Silas Marner by Eliot (I thought it was boring.)
A Tale of Two Cities by Dickens
The Crystal Cave by Mary Stewart
Wuthering Heights by Bronte
Pride and Prejudice by Austen
Rebecca by DuMarier
The Catcher in the Rye by Salinger (I thought it was stupid and boring.)
The Scarlet Letter by Hawthorne
Brave New World by Huxley
The Three Musketeers by Dumas
The Great Gatsby by Fitzgerald
All Creatures Great and Small by Herriot
And every short story and poem in the old Outlooks Through Literature book, including some by O. Henry, Poe, Conan Doyle, and the one that stuck with me so very well, "By The Waters Of Babylon" by Stephen Vincent Benet.

On my own:
1984 by Orwell
The Hollow Hills by Mary Stewart
The Last Enchantment by Mary Stewart
All Things Bright and Beautiful by Herriot
All Things Wise and Wonderful by Herriot
The Good Lord Made Them All by Herriot
Fahrenheit 451 by Bradbury (I didn't really understand this one at the time.)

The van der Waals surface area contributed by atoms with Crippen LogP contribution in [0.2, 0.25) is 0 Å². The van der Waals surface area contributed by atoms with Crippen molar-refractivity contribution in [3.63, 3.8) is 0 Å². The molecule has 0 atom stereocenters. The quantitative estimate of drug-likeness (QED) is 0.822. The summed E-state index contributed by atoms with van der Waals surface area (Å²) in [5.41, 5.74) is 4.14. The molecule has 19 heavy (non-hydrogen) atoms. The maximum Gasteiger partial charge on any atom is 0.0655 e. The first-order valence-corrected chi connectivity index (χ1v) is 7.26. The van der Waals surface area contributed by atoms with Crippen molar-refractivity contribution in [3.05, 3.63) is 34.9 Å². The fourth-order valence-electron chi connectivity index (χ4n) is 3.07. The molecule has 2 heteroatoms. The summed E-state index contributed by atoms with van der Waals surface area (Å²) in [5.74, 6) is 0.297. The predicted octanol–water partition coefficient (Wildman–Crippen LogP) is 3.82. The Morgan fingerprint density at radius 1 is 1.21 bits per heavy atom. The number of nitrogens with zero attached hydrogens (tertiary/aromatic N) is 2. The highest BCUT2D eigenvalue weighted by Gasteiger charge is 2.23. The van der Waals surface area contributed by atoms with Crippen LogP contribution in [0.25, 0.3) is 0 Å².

And, no doubt, lots of others I didn't bother to record at the time.

Sophomore year:
Huckleberry Finn by Twain (again)
Julius Caesar by Shakespeare (didn't like this one much)
Leaves of Grass by Whitman
Our Town by Wilder
The Grapes of Wrath by Steinbeck (hated it)
lots and lots of Greek and Roman mythology, which I didn't like much
poetry by Frost, Dickensen, and Poe

And that's about it.  I believe I re-read many of the books from the freshman year for fun.  But my sophomore English teacher was just average, rather than really good.  We just weren't assigned that much reading.

Junior Year:
MacBeth by Shakespeare (loved it!)
Sir Gawain and the Green Knight
and I think I recall re-reading Austen and Bronte for this year.  This teacher was excellent, but we spent much of the year learning research paper skills, and we therefore did less literature.  However, I am not sorry, for the thoroughness of her teaching left me prepared for college writing and research.  One of our papers had to be an open court case, and we had to research off court records at the courthouse and microfilm at the library (in those pre-google days of yore).

Senior Year:
lots and lots of philosophy, from the Mortimer J. Adler series